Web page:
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Screening for DSM-5 Somatic Symptom Disorder: Diagnostic Accuracy of Self-Report Measures Within a Population Sample

Laferton, Johannes A.C. PhD; Stenzel, Nikola M. PhD; Rief, Winfried PhD; Klaus, Kristina PhD; Brähler, Elmar PhD; Mewes, Ricarda PhD

doi: 10.1097/PSY.0000000000000530
Original Articles

Objective The new DSM-5 somatic symptom disorder was introduced to improve the diagnosis of persons experiencing what used to be called somatoform disorders. So far, it is unclear whether existing self-report measures are useful to detect the new somatic symptom disorder. This study investigates the diagnostic accuracy of three self-report questionnaires that measure somatic complaints (15 item Patient Health Questionnaire [PHQ-15]) and psychological features (7-item Whiteley Index [WI-7]; Scale for Assessing Illness Behavior [SAIB]), in detecting somatic symptom disorder.

Methods A nationally representative general population survey was performed resulting in 250 participants (minimum age = 14 years. 12.8% participation rate). Assessment took place at baseline and 12-month follow-up. Individual and combined diagnostic accuracy of the PHQ-15, WI-7, and SAIB in detecting somatic symptom disorder was evaluated using the area under the curve (AUC) of a receiver operating characteristic.

Results Diagnostic accuracy was adequate to good for each individual questionnaire (PHQ-15: AUC = 0.79, p < .001, 95% confidence interval [CI] = 0.73–0.85; WI-7: AUC = 0.76, p < .001, 95% CI = 0.69–0.83; SAIB: AUC = 0.77, p < .001, 95% CI = 0.71–0.83). Combining the PHQ-15 and the WI-7 slightly improved diagnostic accuracy (AUC = 0.82, p < .001, 95% CI = 0.77–0.88), as did the combination of all three questionnaires (AUC = 0.85, p < .001, 95% CI = 0.79–0.90).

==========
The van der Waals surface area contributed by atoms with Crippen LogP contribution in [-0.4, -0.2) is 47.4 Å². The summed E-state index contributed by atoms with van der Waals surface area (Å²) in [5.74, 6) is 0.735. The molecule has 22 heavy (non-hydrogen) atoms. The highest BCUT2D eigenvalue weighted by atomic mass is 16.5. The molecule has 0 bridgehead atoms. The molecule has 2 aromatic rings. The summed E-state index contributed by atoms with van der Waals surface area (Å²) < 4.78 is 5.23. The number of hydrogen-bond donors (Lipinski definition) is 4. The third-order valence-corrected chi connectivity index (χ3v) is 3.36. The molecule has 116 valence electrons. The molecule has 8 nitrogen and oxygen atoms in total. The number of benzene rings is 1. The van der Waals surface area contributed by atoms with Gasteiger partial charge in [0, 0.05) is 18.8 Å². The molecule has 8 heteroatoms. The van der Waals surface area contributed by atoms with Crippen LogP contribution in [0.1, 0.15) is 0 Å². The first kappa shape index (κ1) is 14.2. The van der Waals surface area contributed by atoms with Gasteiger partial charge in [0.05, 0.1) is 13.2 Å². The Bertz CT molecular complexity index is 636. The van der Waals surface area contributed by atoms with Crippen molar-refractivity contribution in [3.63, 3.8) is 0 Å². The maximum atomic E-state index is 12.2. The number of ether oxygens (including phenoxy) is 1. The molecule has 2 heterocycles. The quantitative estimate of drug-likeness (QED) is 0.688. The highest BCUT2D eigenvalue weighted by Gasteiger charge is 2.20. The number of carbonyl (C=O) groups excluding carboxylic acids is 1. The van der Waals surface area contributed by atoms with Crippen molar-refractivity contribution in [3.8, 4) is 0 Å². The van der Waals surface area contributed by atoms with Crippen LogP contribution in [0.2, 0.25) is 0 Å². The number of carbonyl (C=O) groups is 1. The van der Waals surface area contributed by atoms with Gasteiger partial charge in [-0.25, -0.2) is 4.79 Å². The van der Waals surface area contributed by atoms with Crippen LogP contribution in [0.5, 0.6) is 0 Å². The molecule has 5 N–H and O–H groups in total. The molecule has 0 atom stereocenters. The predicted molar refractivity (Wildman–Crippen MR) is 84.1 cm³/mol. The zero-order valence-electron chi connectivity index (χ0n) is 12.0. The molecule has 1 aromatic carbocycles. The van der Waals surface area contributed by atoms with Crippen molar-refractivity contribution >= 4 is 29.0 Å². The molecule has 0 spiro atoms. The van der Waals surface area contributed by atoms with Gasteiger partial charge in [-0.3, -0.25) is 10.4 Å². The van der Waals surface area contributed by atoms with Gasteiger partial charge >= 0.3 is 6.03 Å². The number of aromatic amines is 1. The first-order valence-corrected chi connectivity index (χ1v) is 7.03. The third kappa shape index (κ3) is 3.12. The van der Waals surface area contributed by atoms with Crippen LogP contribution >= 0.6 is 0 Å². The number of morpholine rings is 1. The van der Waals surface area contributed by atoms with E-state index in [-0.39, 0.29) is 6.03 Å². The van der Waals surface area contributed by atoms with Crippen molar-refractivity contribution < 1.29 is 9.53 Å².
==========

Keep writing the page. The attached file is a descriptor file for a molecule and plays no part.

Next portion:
Conclusions The PHQ-15, WI-7, and SAIB are useful screening instruments to detect persons at risk for somatic symptom disorder, and a combination of these three instruments slightly improves diagnostic accuracy. Their use in routine care will lead to improved detection rates.

Supplemental digital content is available in the text.

From the Division of Clinical Psychology and Psychotherapy (Laferton, Stenzel), Psychologische Hochschule Berlin; Divisions of Clinical Psychology and Psychotherapy (Rief) and Clinical Biopsychology (Klaus, Mewes), Philipps University Marburg; Institute of Medical Psychology (Brähler), Medical School, University of Leipzig; and Department of Psychosomatic Medicine and Psychotherapy (Brähler), University Medical Center of the Johannes Gutenberg University Mainz, Germany.

Supplemental Content

Address correspondence and reprint requests to Johannes A.C. Laferton, PhD, Psychologische Hochschule Berlin, Am Köllnischen Park 2, 10179 Berlin, Germany. E-mail:

Related editorial on pages 971–973

Received for publication March 27, 2017; revision received June 28, 2017.

Copyright © 2017 by American Psychosomatic Society
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